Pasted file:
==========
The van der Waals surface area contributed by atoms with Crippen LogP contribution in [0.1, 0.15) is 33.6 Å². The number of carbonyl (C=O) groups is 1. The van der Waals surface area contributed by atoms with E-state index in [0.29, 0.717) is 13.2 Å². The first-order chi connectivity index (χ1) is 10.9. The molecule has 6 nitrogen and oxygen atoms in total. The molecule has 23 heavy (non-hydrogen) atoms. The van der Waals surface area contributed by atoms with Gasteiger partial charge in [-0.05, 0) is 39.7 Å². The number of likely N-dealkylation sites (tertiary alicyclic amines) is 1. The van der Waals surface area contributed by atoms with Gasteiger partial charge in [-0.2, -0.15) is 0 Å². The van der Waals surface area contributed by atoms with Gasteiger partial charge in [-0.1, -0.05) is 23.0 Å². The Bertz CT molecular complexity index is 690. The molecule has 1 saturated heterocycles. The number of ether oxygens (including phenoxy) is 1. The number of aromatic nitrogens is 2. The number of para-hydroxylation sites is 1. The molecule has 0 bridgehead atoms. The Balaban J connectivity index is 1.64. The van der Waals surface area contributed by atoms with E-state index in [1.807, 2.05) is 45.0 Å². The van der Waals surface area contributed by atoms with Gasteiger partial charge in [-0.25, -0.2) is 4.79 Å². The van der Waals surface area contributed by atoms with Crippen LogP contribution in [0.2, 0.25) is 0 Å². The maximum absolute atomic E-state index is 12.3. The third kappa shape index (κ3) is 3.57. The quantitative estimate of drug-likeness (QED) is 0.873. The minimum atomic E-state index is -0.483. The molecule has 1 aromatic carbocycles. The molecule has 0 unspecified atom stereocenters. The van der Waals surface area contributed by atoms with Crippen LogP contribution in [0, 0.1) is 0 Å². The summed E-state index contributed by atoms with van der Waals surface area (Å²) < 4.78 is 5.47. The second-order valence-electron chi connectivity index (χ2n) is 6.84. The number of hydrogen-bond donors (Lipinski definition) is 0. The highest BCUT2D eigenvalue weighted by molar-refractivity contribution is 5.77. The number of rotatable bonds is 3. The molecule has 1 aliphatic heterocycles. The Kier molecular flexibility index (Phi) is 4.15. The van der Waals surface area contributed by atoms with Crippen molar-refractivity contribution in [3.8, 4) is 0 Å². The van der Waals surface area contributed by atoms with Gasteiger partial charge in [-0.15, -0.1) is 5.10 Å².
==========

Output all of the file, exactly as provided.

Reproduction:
The van der Waals surface area contributed by atoms with Crippen LogP contribution in [0.1, 0.15) is 33.6 Å². The number of carbonyl (C=O) groups is 1. The van der Waals surface area contributed by atoms with E-state index in [0.29, 0.717) is 13.2 Å². The first-order chi connectivity index (χ1) is 10.9. The molecule has 6 nitrogen and oxygen atoms in total. The molecule has 23 heavy (non-hydrogen) atoms. The van der Waals surface area contributed by atoms with Gasteiger partial charge in [-0.05, 0) is 39.7 Å². The number of likely N-dealkylation sites (tertiary alicyclic amines) is 1. The van der Waals surface area contributed by atoms with Gasteiger partial charge in [-0.2, -0.15) is 0 Å². The van der Waals surface area contributed by atoms with Gasteiger partial charge in [-0.1, -0.05) is 23.0 Å². The Bertz CT molecular complexity index is 690. The molecule has 1 saturated heterocycles. The number of ether oxygens (including phenoxy) is 1. The number of aromatic nitrogens is 2. The number of para-hydroxylation sites is 1. The molecule has 0 bridgehead atoms. The Balaban J connectivity index is 1.64. The van der Waals surface area contributed by atoms with E-state index in [1.807, 2.05) is 45.0 Å². The van der Waals surface area contributed by atoms with Gasteiger partial charge in [-0.25, -0.2) is 4.79 Å². The van der Waals surface area contributed by atoms with Crippen LogP contribution in [0.2, 0.25) is 0 Å². The maximum absolute atomic E-state index is 12.3. The third kappa shape index (κ3) is 3.57. The quantitative estimate of drug-likeness (QED) is 0.873. The minimum atomic E-state index is -0.483. The molecule has 1 aromatic carbocycles. The molecule has 0 unspecified atom stereocenters. The van der Waals surface area contributed by atoms with Crippen LogP contribution in [0, 0.1) is 0 Å². The summed E-state index contributed by atoms with van der Waals surface area (Å²) < 4.78 is 5.47. The second-order valence-electron chi connectivity index (χ2n) is 6.84. The number of hydrogen-bond donors (Lipinski definition) is 0. The highest BCUT2D eigenvalue weighted by molar-refractivity contribution is 5.77. The number of rotatable bonds is 3. The molecule has 1 aliphatic heterocycles. The Kier molecular flexibility index (Phi) is 4.15. The van der Waals surface area contributed by atoms with Crippen molar-refractivity contribution in [3.8, 4) is 0 Å². The van der Waals surface area contributed by atoms with Gasteiger partial charge in [-0.15, -0.1) is 5.10 Å².